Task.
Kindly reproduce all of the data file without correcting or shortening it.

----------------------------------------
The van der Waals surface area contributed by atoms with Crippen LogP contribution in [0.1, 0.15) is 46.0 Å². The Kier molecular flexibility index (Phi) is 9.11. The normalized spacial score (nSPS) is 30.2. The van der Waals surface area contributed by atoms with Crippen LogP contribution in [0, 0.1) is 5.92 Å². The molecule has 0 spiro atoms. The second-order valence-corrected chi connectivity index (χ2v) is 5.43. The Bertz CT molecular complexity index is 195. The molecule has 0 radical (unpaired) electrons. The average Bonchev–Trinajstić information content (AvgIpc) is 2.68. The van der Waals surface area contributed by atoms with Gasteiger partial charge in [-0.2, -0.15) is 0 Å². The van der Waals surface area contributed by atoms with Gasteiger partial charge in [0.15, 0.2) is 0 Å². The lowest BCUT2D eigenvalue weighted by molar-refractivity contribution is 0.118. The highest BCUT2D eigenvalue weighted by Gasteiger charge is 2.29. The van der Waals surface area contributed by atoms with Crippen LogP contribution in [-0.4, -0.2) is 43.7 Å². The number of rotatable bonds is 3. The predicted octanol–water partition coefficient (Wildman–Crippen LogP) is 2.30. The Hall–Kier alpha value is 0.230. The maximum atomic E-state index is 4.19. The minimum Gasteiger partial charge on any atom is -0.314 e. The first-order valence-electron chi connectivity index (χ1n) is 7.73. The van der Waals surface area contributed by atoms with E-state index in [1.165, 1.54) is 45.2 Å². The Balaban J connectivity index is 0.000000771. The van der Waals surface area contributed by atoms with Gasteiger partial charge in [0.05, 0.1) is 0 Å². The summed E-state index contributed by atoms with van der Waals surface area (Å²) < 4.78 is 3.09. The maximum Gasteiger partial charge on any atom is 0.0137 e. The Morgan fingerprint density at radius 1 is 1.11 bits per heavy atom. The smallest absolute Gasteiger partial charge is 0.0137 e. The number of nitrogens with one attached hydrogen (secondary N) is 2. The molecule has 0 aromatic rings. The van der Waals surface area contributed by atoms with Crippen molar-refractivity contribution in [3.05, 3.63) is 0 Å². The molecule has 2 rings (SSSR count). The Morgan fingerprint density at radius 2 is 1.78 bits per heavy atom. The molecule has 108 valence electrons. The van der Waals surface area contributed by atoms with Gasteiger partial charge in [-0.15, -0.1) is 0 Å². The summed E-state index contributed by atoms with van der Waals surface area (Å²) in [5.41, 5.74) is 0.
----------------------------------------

The van der Waals surface area contributed by atoms with Crippen LogP contribution in [0.1, 0.15) is 46.0 Å². The Kier molecular flexibility index (Phi) is 9.11. The normalized spacial score (nSPS) is 30.2. The van der Waals surface area contributed by atoms with Crippen LogP contribution in [0, 0.1) is 5.92 Å². The molecule has 0 spiro atoms. The second-order valence-corrected chi connectivity index (χ2v) is 5.43. The Bertz CT molecular complexity index is 195. The molecule has 0 radical (unpaired) electrons. The average Bonchev–Trinajstić information content (AvgIpc) is 2.68. The van der Waals surface area contributed by atoms with Gasteiger partial charge in [-0.2, -0.15) is 0 Å². The van der Waals surface area contributed by atoms with Gasteiger partial charge in [0.15, 0.2) is 0 Å². The lowest BCUT2D eigenvalue weighted by molar-refractivity contribution is 0.118. The highest BCUT2D eigenvalue weighted by Gasteiger charge is 2.29. The van der Waals surface area contributed by atoms with Crippen LogP contribution in [-0.4, -0.2) is 43.7 Å². The number of rotatable bonds is 3. The predicted octanol–water partition coefficient (Wildman–Crippen LogP) is 2.30. The Hall–Kier alpha value is 0.230. The maximum atomic E-state index is 4.19. The minimum Gasteiger partial charge on any atom is -0.314 e. The first-order valence-electron chi connectivity index (χ1n) is 7.73. The van der Waals surface area contributed by atoms with E-state index in [1.165, 1.54) is 45.2 Å². The Balaban J connectivity index is 0.000000771. The van der Waals surface area contributed by atoms with Gasteiger partial charge in [0.05, 0.1) is 0 Å². The summed E-state index contributed by atoms with van der Waals surface area (Å²) < 4.78 is 3.09. The maximum Gasteiger partial charge on any atom is 0.0137 e. The Morgan fingerprint density at radius 1 is 1.11 bits per heavy atom. The smallest absolute Gasteiger partial charge is 0.0137 e. The number of nitrogens with one attached hydrogen (secondary N) is 2. The molecule has 0 aromatic rings. The van der Waals surface area contributed by atoms with Crippen molar-refractivity contribution in [3.05, 3.63) is 0 Å². The molecule has 2 rings (SSSR count). The Morgan fingerprint density at radius 2 is 1.78 bits per heavy atom. The molecule has 108 valence electrons. The van der Waals surface area contributed by atoms with Gasteiger partial charge in [-0.15, -0.1) is 0 Å². The summed E-state index contributed by atoms with van der Waals surface area (Å²) in [5.41, 5.74) is 0.